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Repeated incomplete, unfinished yawns are manifestations of underlying anxiety or stress. When you are stressed or anxious, you can’t let go enough to relax fully and acquire that full muscular stretch, causing you to feel annoyed or dissatisfied with the yawn.
There is something about the word ‘yawn’ that makes (most) people yawn as soon as they read it a couple of times. It goes without saying that yawning is contagious, and that you start yawning when you see someone else yawning in front of you.
However, as pleasurable as yawns feel, they sometimes fail to be ‘completed’, leaving us feeling unsettled and even annoyed. You feel an incoming yawn, close your eyes, feel your mouth open and then feel a tinge in your throat, but then your mouth closes itself involuntarily before you feel that the yawn is finished or before you’ve gotten the yawn ‘out’, so to speak.
This is made even worse by the fact that it doesn’t usually happen once; rather, you often continue having incomplete yawns 2-3 minutes apart (partly because you want to complete that yawn).
All of this is to say that sometimes you don’t get that sense of relief that you normally enjoy following a ‘good’ yawn. This often leads to frustration, and to get over it, people occasionally sit or stand in different positions to invoke yawns and then “complete” them.
So, why does that happen? Why do yawns not ‘complete’ sometimes?
Yawning is a very interesting activity
As you might have observed, it’s not only humans that yawn; it’s a phenomenon that’s observed in birds, fish, reptiles and mammals. From a purely biological standpoint, a yawn is a paroxystic cycle associated with a cascade of movements over a 5- to 10-second period.
You may not realize this, but yawning is not only associated with opening one’s mouth, but is also a generalized stretching of various muscles in the face, neck and respiratory tract.
Yawning is not just related to sleep
It’s interesting to note that 60-70% people yawn when they see someone else yawning. Earlier, it was believed that yawning was a precursor to sleep, i.e., if a person yawns a few times, it means that they are ready to head to bed. However, it has recently been revealed that yawns are not just associated with dipping energy levels.
The ‘why we yawn’ question is as old as the Greeks, when Hippocrates thought yawning was a way to remove “bad air” from the lungs. Scientists in the 17th and 18th century thought yawning has something to do with alertness because the act increase blood pressure and oxygen in the blood. This would explain why people stretch and yawn after waking up from their sleep, but research hasn’t shown that neither heart rate nor electrical activity in the brain increase after a good yawn.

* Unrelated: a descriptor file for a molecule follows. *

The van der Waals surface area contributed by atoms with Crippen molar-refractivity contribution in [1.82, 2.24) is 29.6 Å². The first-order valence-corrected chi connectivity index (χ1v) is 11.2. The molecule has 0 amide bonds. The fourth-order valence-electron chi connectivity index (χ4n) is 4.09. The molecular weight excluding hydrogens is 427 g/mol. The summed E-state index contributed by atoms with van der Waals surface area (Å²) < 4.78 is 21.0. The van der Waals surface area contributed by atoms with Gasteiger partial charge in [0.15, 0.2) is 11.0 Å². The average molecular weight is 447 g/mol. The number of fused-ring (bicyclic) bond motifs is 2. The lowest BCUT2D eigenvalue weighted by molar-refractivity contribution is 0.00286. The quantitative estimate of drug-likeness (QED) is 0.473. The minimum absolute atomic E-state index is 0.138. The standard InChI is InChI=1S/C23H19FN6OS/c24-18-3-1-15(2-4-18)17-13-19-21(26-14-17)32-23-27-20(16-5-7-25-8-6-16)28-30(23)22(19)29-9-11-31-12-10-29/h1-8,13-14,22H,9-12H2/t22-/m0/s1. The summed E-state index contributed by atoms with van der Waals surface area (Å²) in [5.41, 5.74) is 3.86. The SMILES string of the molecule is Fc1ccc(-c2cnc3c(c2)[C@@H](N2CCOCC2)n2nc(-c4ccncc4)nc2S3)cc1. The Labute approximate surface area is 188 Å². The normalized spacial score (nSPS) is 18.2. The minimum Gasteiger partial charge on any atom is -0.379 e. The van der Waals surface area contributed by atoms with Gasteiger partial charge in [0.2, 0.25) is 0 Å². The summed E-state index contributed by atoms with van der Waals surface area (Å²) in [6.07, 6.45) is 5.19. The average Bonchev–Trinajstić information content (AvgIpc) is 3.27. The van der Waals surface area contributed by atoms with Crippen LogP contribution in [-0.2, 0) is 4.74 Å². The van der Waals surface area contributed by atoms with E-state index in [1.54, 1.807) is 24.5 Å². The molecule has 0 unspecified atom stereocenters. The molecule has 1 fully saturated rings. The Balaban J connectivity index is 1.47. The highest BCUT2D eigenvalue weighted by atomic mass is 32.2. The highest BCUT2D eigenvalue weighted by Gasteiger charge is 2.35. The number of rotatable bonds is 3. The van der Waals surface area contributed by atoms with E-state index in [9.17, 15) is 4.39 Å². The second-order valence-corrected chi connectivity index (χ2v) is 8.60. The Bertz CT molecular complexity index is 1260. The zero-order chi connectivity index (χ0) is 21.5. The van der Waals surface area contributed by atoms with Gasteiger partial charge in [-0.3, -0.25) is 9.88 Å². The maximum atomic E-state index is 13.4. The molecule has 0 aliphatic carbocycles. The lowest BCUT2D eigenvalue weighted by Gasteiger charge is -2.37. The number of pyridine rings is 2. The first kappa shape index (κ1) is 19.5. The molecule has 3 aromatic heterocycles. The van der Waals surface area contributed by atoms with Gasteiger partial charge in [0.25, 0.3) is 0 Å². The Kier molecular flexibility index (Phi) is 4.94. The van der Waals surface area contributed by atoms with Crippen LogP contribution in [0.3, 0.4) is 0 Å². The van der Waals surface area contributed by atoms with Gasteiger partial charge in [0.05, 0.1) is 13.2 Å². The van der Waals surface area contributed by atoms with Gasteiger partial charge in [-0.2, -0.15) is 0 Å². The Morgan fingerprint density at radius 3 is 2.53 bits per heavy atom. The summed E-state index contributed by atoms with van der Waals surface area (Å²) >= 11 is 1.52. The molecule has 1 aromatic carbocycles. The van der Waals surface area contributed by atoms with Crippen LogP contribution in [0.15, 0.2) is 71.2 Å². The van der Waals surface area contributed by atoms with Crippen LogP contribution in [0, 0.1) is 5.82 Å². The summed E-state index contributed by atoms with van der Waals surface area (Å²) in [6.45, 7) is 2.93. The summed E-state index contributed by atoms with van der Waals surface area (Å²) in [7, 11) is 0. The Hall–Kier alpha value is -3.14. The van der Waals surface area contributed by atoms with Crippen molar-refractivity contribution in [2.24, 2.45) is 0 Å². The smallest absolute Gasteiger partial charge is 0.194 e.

Researchers today are still looking at the question and coming up with various different answers. The late Robert Provine thought yawning signals a transitions from sleep to being awake (or vice versa) or boredom to alertness. Some suggest that we yawn to decrease the temperature of the brain.
A 2010 study from researchers Deborah Fein and Inge-Marie Eigsti, professors of psychological sciences (University of Connecticut), and their colleagues Molly Helt and Peter Snyder, found that the act of yawning may be an unconscious sign that the subject is attuned to others’ emotions.
Why can’t I complete yawns?
It might sound a little unbelievable at first, but repeated incomplete, unfinished yawns are manifestations of underlying anxiety or stress coupled with not being able to ‘let go’.
You see, yawning involves the stretching of muscles on the face and some muscles in the respiratory tract; it is also sometimes associated with a muscular stretching of the limbs and trunk. In simple words, when you yawn, you end up stretching a bunch of muscles in the face and chest. This stretching of muscles sends signals to the part of the brain that is associated with experiencing good sensations.
The Thompson cortisol hypothesis suggests that cortisol, a hormone that plays a significant role in stress, is elevated when one yawns. Excessive yawning might be a sign on stress and anxiety. This stress when coupled with an unconscious ability to ‘let go’ might lead to the incomplete yawning.
When you are stressed or anxious, you can’t let go enough to relax fully and acquire that full muscular stretch, causing you to feel annoyed or dissatisfied with the yawn.
You might be stressed for a number of reasons at any given moment, so the real culprit behind incomplete yawns is not the yawn itself, but the stress/anxiety you are being affected by at that time.
- Washington State University
- Inge-Marie Eigsti – University of Connecticut
- University of Connecticut Today
- College of Liberal Arts and Sciences – University of Connecticut